And, perhaps most telling of the difference between you and I, my opinion is that we shouldn't go to war on "imagine." Something more is required before we risk our national blood and treasure, and our very survival, in a war. That doesn't at all mean we are weak or that we should ever suffer an attack to take place before we respond. It means that we marshal our resources and use them in the most effective manner rather than chasing imaginary threats. War is a last resort when all other means have failed. It is always risky and can lead to unforeseeable results. Sadly, the results so far are just what was predicted. One of the tenets of just war doctrine is that the use of arms must not produce evils and disorders graver than the evil to be eliminated. In this case the cost to the United States vastly exceeds the benefits - our national security is not improved but harmed.

You continue "Then the media finds out that Bush knew of the possibility of Hussein selling weapons to al Queda BUT DID NOTHING ABOUT would you be responding now to President Bush?? How would the media respond?" I would respond like this: the "possibility" is different from the reality. Again and for the thousandth time, Saddam was a secular tyrant who persecuted Islamic fundamentalists as a threat to his regime. Islamic fundamentalists were a threat to his regime because they viewed him as an apostate - they hated him worse than us or even Israel. No evidence exists linking him to 9/11 because he wasn't involved. He is an evil bastard, but that is a separate issue from 9/11. Attempts to use 9/11 to justify a war against a regime that had nothing to do with it only point out the weakness of the case for war. Still, assuming your hypothetical were real, we would probably all respond the same way we did to the deployment in Afghanistan. You don't hear a lot of hub-bub about that because it was understood that the Taliban were cooperating with Al Queda and providing sanctuary. Were the case the same in Iraq then invasion would be justifiable there as well. It was not, despite Mr. Cheney's continuing claims of an Iraqi-Al Queda connection based on one man's stay in Baghdad and lots of insinuations, guesses based on guesses, informers known to be false (Chalibi? Remember him?) and plain error. I question Mr. Cheney's fitness for office just as Mr. Rubin does.

As for how the media would respond had Mr. Bush not invaded, I don't think a president should take that into account when deciding on whether to put our troops into harm's way. I think this president did. And I don't think that was brave at all.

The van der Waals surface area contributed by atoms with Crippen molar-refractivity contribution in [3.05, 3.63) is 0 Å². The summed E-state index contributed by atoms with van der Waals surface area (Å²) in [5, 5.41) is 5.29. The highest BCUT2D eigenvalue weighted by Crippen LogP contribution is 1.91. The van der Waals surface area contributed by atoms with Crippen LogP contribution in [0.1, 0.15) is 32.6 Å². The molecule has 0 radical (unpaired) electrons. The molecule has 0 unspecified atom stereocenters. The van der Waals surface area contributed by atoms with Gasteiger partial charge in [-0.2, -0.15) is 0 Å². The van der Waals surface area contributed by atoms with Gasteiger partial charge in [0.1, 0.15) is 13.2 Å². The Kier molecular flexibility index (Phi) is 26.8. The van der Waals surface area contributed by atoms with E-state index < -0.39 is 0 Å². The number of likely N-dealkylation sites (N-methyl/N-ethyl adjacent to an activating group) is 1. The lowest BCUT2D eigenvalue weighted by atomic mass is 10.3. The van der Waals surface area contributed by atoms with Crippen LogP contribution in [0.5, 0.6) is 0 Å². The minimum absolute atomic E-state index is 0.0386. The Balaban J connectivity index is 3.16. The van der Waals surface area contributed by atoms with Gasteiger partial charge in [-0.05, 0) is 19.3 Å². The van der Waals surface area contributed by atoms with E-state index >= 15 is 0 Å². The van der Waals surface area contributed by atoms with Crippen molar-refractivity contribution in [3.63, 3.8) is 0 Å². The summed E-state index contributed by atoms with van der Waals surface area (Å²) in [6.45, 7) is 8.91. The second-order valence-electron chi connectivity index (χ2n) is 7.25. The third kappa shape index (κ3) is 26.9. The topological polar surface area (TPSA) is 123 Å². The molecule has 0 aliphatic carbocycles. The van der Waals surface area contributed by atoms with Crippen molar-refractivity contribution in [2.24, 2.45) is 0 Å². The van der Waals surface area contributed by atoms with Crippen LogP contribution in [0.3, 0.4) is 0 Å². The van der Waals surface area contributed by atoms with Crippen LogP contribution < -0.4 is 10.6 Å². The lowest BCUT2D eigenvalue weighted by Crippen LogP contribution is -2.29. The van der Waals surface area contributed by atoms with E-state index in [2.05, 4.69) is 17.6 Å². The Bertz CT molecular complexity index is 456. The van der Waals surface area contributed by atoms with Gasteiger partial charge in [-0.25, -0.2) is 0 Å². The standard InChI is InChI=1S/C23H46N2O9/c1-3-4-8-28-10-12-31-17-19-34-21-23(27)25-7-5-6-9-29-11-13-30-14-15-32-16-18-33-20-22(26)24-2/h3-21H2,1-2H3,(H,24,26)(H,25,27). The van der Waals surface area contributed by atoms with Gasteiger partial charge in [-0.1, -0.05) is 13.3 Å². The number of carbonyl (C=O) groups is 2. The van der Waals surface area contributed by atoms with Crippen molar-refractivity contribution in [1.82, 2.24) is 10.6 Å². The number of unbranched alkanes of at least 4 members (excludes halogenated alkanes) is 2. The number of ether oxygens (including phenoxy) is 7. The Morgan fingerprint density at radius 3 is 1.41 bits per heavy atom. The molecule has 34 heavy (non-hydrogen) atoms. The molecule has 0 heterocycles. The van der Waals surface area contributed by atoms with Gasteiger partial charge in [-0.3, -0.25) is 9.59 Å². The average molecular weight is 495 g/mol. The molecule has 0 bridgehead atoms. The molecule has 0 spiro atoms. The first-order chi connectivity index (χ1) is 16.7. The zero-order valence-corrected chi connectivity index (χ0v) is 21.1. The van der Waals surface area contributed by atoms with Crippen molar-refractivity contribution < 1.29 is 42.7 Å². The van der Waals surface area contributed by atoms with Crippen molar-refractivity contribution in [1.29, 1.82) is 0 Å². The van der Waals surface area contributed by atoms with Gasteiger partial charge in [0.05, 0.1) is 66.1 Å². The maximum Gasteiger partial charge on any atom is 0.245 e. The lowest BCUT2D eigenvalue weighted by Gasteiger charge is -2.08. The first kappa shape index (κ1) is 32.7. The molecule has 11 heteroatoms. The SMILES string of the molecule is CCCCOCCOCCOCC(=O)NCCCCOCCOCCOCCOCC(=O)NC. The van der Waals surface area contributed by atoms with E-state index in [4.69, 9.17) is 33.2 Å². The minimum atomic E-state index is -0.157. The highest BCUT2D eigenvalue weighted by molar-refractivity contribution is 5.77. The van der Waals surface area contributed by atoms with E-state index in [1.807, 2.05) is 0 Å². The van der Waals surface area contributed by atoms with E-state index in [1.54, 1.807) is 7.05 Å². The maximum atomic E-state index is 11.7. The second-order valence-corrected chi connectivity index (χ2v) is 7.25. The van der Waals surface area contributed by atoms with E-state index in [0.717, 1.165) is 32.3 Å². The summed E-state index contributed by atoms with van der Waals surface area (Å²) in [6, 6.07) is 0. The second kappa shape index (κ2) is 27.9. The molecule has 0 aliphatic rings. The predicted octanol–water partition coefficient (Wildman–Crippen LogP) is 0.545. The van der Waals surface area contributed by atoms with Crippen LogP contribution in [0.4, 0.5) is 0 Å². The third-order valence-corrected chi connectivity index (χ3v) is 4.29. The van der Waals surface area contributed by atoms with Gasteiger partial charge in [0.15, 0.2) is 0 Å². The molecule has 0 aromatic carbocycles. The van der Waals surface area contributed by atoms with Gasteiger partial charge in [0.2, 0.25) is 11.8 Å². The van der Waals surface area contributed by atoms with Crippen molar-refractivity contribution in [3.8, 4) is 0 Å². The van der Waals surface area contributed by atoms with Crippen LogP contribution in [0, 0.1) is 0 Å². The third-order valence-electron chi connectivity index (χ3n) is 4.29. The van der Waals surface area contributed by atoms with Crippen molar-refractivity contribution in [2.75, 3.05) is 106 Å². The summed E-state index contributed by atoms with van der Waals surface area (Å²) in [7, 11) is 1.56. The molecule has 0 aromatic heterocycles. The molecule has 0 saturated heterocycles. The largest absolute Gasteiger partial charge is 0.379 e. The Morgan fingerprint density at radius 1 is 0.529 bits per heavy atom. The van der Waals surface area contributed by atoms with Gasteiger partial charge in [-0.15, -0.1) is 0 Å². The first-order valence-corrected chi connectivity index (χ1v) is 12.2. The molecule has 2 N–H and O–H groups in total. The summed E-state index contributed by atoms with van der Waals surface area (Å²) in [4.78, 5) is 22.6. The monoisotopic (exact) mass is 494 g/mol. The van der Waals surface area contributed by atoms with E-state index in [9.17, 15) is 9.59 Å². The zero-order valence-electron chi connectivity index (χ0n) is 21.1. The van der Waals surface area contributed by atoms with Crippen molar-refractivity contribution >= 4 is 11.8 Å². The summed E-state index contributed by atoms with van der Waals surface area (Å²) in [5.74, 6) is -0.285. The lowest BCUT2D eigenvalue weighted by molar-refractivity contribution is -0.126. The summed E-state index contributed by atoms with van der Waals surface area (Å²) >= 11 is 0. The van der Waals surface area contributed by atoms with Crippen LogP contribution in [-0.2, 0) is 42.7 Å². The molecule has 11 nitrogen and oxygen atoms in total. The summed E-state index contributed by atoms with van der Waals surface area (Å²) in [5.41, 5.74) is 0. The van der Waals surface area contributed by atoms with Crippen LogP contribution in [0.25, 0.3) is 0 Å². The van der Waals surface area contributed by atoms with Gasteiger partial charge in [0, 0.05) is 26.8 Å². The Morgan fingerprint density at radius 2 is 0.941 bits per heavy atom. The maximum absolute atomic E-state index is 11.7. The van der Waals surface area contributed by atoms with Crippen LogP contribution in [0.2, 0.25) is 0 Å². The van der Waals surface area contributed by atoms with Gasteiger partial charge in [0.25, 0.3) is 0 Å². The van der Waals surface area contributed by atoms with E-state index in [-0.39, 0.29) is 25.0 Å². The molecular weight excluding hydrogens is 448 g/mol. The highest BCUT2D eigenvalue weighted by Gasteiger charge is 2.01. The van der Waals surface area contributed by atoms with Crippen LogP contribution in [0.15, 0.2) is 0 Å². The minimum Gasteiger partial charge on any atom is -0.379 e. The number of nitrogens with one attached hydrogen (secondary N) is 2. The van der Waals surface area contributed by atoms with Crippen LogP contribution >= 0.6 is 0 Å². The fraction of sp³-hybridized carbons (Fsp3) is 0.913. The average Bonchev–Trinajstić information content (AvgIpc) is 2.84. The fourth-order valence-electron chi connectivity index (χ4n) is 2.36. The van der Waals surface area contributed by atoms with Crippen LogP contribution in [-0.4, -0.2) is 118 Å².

this we'll defend said...

Artbyruth: That the war on terror has had some successes doesn't answer the question of how succesful it would be without an invasion. Tora Bora ring a bell?

Check out a (non-partisan) take on this question at:

Strategic Consequences of the Iraq War: U.S. Security Interests in Central Asia Reassessed at


Bounding the Global War on Terrorism found at

Both are by the Army War College's Strategic Studies Institute. I would consider them a bit more reliable than the National Review.

artbyruth said...

Ok, I have a blog set up now.

Check it out!

I, of course, no nothing about setting up my title page. can anyone tell me how to have links to other blogs on my page??


91ghost said...

I think, that in the big picture, Iraq would have sooner or later become an "imminent" threat, one way or the other. I think Hussein was just too much of an unstable and volatile leader of a regime that feeded off conflict. With that said, I sure wish things would have been done with a bit more military professional planning involved (as it was not allowed to be), and a hell of a lot less politics--to include having done this at a different date, after Afghanistan was thoroughly quashed. I think in the big picture, all of these nations are going to have to be dealt with, and savagely. And yeah, while I won't be giving Kerry a vote, I sure as hell second the idea that every last neo-con, "patio-patriot" needs to be sitting on a C-130 ready to drop--that or their sons or daughters. War is not a football game, and it should not be treated like one.

justrose said...

TWD: you have a link on my site.
-Apolitical Rose

artbyruth said...
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Peter V said...
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this we'll defend said...
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this we'll defend said...
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this we'll defend said...

I meant to delete my unintended multiple posts, but I accidentally deleted PeterV's post. PeterV, I apologize. I included all of your post in my reply, but if you want to post it again please do so. I didn't mean to do that. I am still new to this blogging crap.